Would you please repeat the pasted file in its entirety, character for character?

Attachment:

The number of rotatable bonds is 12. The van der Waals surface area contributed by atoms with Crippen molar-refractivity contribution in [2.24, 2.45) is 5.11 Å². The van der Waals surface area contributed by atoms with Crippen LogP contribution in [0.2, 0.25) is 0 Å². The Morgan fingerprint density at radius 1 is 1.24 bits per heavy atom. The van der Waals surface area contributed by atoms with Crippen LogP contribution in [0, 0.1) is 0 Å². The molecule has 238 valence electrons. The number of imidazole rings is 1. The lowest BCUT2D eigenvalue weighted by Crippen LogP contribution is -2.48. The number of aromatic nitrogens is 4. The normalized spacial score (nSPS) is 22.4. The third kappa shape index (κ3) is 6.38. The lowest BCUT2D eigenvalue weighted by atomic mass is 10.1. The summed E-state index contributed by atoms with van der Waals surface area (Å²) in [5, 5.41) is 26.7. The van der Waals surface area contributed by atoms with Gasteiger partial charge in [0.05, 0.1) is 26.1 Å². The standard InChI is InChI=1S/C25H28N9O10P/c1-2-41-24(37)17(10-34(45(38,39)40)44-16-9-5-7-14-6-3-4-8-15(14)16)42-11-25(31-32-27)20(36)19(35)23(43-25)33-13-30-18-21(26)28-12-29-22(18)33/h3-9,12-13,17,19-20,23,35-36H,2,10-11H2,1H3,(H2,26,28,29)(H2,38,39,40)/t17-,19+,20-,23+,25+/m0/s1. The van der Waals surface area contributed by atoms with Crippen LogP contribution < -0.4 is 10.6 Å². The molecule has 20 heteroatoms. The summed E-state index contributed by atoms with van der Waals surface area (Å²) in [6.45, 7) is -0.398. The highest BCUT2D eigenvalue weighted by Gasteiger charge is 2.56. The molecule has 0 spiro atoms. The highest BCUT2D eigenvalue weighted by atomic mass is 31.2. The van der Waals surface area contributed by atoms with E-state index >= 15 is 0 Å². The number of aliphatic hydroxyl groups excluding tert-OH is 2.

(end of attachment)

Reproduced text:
The number of rotatable bonds is 12. The van der Waals surface area contributed by atoms with Crippen molar-refractivity contribution in [2.24, 2.45) is 5.11 Å². The van der Waals surface area contributed by atoms with Crippen LogP contribution in [0.2, 0.25) is 0 Å². The Morgan fingerprint density at radius 1 is 1.24 bits per heavy atom. The van der Waals surface area contributed by atoms with Crippen LogP contribution in [0, 0.1) is 0 Å². The molecule has 238 valence electrons. The number of imidazole rings is 1. The lowest BCUT2D eigenvalue weighted by Crippen LogP contribution is -2.48. The number of aromatic nitrogens is 4. The normalized spacial score (nSPS) is 22.4. The third kappa shape index (κ3) is 6.38. The lowest BCUT2D eigenvalue weighted by atomic mass is 10.1. The summed E-state index contributed by atoms with van der Waals surface area (Å²) in [5, 5.41) is 26.7. The van der Waals surface area contributed by atoms with Gasteiger partial charge in [0.05, 0.1) is 26.1 Å². The standard InChI is InChI=1S/C25H28N9O10P/c1-2-41-24(37)17(10-34(45(38,39)40)44-16-9-5-7-14-6-3-4-8-15(14)16)42-11-25(31-32-27)20(36)19(35)23(43-25)33-13-30-18-21(26)28-12-29-22(18)33/h3-9,12-13,17,19-20,23,35-36H,2,10-11H2,1H3,(H2,26,28,29)(H2,38,39,40)/t17-,19+,20-,23+,25+/m0/s1. The van der Waals surface area contributed by atoms with Crippen LogP contribution < -0.4 is 10.6 Å². The molecule has 20 heteroatoms. The summed E-state index contributed by atoms with van der Waals surface area (Å²) in [6.45, 7) is -0.398. The highest BCUT2D eigenvalue weighted by Gasteiger charge is 2.56. The molecule has 0 spiro atoms. The highest BCUT2D eigenvalue weighted by atomic mass is 31.2. The van der Waals surface area contributed by atoms with E-state index >= 15 is 0 Å². The number of aliphatic hydroxyl groups excluding tert-OH is 2.